Therefore, we select the Proposed Action for implementation. We have fully considered the environmental impacts associated with the Proposed Action. Notwithstanding these impacts, we have decided to implement all facets of the Proposed Action because it best meets the purpose and need for this action and it is critical to achieving current and future national security objectives in U.S. Pacific Command's Area of Responsibility (AOR). This AOR is vital to the security of the United States and key allies. The AOR covers more than 50 percent of earth's surface and traverses 16 times zones. It includes nearly 60 percent of the world's population living in 43 countries. The world's six largest armed forces operate within this AOR: Peoples Republic of China, United States, Russia, India, North Korea, and South Korea. Nations within this AOR are parties to five of the seven worldwide U.S. mutual defense treaties. Additionally, approximately 35 percent of U.S. international trade is transacted within this AOR.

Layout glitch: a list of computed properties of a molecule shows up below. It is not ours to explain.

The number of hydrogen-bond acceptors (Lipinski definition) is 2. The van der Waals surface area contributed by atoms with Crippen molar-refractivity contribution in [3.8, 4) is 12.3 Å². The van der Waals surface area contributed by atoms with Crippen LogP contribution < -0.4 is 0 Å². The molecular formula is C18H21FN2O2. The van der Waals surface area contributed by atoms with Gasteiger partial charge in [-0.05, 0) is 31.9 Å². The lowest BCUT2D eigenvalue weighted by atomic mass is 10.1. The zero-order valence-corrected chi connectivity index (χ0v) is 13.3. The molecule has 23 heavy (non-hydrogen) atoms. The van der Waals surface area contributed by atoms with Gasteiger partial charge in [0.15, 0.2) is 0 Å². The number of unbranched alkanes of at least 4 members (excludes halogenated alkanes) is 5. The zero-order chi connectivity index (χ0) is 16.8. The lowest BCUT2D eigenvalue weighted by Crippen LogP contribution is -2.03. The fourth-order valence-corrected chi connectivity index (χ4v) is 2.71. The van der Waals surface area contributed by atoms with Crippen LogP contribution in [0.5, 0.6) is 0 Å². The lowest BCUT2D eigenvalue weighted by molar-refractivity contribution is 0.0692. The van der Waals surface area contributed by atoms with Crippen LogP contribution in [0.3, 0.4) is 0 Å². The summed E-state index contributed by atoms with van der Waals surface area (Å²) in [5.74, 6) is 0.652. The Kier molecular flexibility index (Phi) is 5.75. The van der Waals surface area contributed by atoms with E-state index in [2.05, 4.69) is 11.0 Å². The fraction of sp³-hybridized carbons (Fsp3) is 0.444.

The ROD also commits to the implementation of mitigation and monitoring measures to rectify, reduce, or eliminate adverse effects to land use and recreation, visual resources, air quality, noise, traffic, water resources, geology, soils and seismicity, biological resources, cultural resources, human health and safety, and socioeconomic and Environmental Justice. The mitigation and monitoring measures are defined in the Final EIS.

Copies of the SBCT ROD are available for review at the following libraries: Hilo Public Library, 300 Waianuenue Avenue, Hilo; Kailua-Kona Public Library, 75-138 Hualalai Road, Kailua-Kona; Thelma Parker Memorial Public and School Library, 96767-1209 Mamalahoa Hwy., Kamuela; Kahuku Public and School Library, 56-490 Kamehameha Hwy., Kahuku; Mililani Public Library, 95-450 Makaimoimo Street, Mililani; Hawaii State Library, 478 South King St., Honolulu; Wahiawa Public Library, 820 California Avenue, Wahiawa; Waianae Public Library, 85-625 Farrington Hwy., Waianae; Waialua Public Library, 67-068 Kealohanui Street, Waialua; UH Environmental Center, Krauss Annex 19, 2500 Dole Road, Honolulu.

The Record of Decision may also be reviewed at the SBCT Web site

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Dated: September 2, 2004.

Raymond J. Fatz,

Deputy Assistant Secretary of the Army, (Environment, Safety and Occupational Health) OASA(I&E).

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[FR Doc. 04-20511 Filed 9-9-04; 8:45 am]